Form

8859

District of Columbia First-Time Homebuyer Credit
Attach to Form 1040.

OMB No. 1545-1584

Department of the Treasury Internal Revenue Service

Attachment Sequence No.

1998
106

Name(s) shown on Form 1040

Your social security number

Note: Skip Parts I and II if you have a credit carryforward from 1997.
Part I
A

General Information

Address of home qualifying for the credit (if different from the address shown on Form 1040) Information from settlement statement or deed

B

Lot number

C

Square number

D

Settlement or closing date

Part II
1

Tentative Credit

Enter $5,000 if single, married filing jointly, head of household, or qualifying widow(er); or $2,500 if married filing separately. If the purchase price of the home was less than $5,000, enter the purchase price (one-half of the purchase price if married filing separately). If someone other than a spouse also held an interest in the residence, enter only your share of the $5,000 amount (or, if smaller, your share of the purchase price) (see instructions) Enter your modified adjusted gross income (see instructions) Is line 2 more than $70,000 if single, married filing separately, head of household, or qualifying widow(er); or $110,000 if married filing jointly? No. Skip lines 3 and 4 and enter -0- on line 5. Yes. Subtract $70,000 if single, married filing separately, head of household, or qualifying widow(er); or $110,000 if married filing jointly, from the amount on line 2 2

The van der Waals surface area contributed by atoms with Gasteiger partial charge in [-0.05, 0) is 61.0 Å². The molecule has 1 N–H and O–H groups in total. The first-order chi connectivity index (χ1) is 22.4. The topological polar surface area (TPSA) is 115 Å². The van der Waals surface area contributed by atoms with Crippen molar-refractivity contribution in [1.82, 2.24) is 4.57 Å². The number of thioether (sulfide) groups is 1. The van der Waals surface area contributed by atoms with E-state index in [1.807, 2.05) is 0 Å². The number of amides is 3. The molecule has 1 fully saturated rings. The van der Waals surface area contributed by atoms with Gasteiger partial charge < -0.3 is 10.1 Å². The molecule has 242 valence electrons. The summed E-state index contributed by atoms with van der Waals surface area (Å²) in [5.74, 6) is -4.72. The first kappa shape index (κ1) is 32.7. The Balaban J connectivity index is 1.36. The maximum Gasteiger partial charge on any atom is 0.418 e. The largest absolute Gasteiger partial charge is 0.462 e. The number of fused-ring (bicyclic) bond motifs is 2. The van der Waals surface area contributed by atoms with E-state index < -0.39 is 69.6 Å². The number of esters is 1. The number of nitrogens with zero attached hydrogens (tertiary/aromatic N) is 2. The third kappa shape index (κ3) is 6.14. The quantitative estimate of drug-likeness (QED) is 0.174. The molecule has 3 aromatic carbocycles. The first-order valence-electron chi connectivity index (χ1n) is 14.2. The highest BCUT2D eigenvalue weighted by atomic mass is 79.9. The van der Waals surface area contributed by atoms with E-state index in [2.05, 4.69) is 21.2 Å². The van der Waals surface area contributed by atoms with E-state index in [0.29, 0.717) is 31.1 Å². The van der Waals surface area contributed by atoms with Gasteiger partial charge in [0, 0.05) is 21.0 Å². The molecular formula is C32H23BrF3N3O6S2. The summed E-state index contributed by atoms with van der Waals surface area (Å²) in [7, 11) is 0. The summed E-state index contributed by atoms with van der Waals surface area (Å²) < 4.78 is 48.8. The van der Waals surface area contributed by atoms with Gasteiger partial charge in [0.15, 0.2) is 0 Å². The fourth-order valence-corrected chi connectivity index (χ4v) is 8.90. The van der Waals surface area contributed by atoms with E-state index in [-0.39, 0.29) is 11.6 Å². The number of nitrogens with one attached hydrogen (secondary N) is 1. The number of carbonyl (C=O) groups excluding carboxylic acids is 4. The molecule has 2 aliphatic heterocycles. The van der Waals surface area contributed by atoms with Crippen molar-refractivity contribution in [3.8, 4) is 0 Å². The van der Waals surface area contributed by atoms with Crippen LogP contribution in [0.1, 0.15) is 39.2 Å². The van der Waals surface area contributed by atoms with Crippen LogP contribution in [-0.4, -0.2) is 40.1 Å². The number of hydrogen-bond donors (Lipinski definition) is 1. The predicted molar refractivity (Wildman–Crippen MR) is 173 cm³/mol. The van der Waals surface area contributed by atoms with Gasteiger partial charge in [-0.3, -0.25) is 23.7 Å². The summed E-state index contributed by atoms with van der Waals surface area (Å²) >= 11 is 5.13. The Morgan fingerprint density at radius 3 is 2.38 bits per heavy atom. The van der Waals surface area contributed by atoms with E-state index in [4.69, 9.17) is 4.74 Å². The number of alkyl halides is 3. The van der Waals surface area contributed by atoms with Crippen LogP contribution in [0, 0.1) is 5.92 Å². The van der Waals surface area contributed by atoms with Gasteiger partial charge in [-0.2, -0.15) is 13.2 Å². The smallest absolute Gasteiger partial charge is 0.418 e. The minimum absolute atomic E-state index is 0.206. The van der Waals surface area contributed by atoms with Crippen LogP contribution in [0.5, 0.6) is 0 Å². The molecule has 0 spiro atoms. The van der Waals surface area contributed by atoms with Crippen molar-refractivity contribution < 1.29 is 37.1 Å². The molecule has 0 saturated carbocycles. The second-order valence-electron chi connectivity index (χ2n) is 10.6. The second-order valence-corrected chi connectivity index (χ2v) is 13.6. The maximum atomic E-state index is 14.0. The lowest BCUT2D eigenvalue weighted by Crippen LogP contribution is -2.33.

1

2 3

3

4

Divide line 3 by $20,000 and enter the result as a decimal (rounded to at least three places). Do not enter more than “1.000” Multiply line 1 by line 4 Subtract line 5 from line 1. This is your tentative credit

4 5 6

×

.

5 6

Part III
7

Credit Carryforward From 1997
7

Enter the amount from line 13 of your 1997 Form 8859

Part IV
8 9

Tax Liability Limit
8 9 10

Enter the tax from Form 1040, line 40 Add the amounts from Form 1040, lines 41 through 45, and any mortgage interest credit included on Form 1040, line 47 Subtract line 9 from line 8. If zero or less, enter -0Credit allowed for current year. If you completed Part II, enter the smaller of line 6 or line 10. If you completed Part III, enter the smaller of line 7 or line 10. Also include this amount in the total for Form 1040, line 47; check box d; and write “8859” in the space for the form number Credit carryforward to 1999. Subtract line 11 from line 6 or line 7, whichever applies
Cat. No. 24779G

10 11

11 12
Form

12

For Paperwork Reduction Act Notice, see back of form.

8859

(1998)

Form 8859 (1998)

Page

2

General Instructions
Section references are to the Internal Revenue Code.

Purpose of Form
Use Form 8859 to claim the District of Columbia first-time homebuyer credit. You must file Form 1040 to claim this credit.

Who May Claim the Credit